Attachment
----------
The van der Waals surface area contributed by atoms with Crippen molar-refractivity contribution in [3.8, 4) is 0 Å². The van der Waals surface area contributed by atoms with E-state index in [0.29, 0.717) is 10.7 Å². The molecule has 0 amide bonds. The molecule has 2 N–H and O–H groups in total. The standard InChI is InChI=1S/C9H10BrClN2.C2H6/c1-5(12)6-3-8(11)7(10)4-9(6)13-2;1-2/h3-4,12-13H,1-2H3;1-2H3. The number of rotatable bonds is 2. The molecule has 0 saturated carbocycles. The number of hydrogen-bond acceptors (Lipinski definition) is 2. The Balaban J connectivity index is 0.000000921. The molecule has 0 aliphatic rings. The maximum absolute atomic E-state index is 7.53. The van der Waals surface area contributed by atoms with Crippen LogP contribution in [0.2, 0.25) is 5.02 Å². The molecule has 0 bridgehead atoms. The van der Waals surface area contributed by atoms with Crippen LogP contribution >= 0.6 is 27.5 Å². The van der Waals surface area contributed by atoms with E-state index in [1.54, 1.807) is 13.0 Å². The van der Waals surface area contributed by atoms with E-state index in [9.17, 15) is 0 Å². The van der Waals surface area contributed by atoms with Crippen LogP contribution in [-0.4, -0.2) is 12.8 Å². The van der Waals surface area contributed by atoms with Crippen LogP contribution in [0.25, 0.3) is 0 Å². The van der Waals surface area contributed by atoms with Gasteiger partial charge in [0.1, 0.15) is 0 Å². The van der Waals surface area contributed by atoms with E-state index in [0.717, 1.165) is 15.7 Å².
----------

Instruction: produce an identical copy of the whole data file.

The van der Waals surface area contributed by atoms with Crippen molar-refractivity contribution in [3.8, 4) is 0 Å². The van der Waals surface area contributed by atoms with E-state index in [0.29, 0.717) is 10.7 Å². The molecule has 0 amide bonds. The molecule has 2 N–H and O–H groups in total. The standard InChI is InChI=1S/C9H10BrClN2.C2H6/c1-5(12)6-3-8(11)7(10)4-9(6)13-2;1-2/h3-4,12-13H,1-2H3;1-2H3. The number of rotatable bonds is 2. The molecule has 0 saturated carbocycles. The number of hydrogen-bond acceptors (Lipinski definition) is 2. The Balaban J connectivity index is 0.000000921. The molecule has 0 aliphatic rings. The maximum absolute atomic E-state index is 7.53. The van der Waals surface area contributed by atoms with Crippen LogP contribution in [0.2, 0.25) is 5.02 Å². The molecule has 0 bridgehead atoms. The van der Waals surface area contributed by atoms with Crippen LogP contribution >= 0.6 is 27.5 Å². The van der Waals surface area contributed by atoms with E-state index in [1.54, 1.807) is 13.0 Å². The van der Waals surface area contributed by atoms with E-state index in [9.17, 15) is 0 Å². The van der Waals surface area contributed by atoms with Crippen LogP contribution in [-0.4, -0.2) is 12.8 Å². The van der Waals surface area contributed by atoms with Crippen LogP contribution in [0.25, 0.3) is 0 Å². The van der Waals surface area contributed by atoms with Gasteiger partial charge in [0.1, 0.15) is 0 Å². The van der Waals surface area contributed by atoms with E-state index in [0.717, 1.165) is 15.7 Å².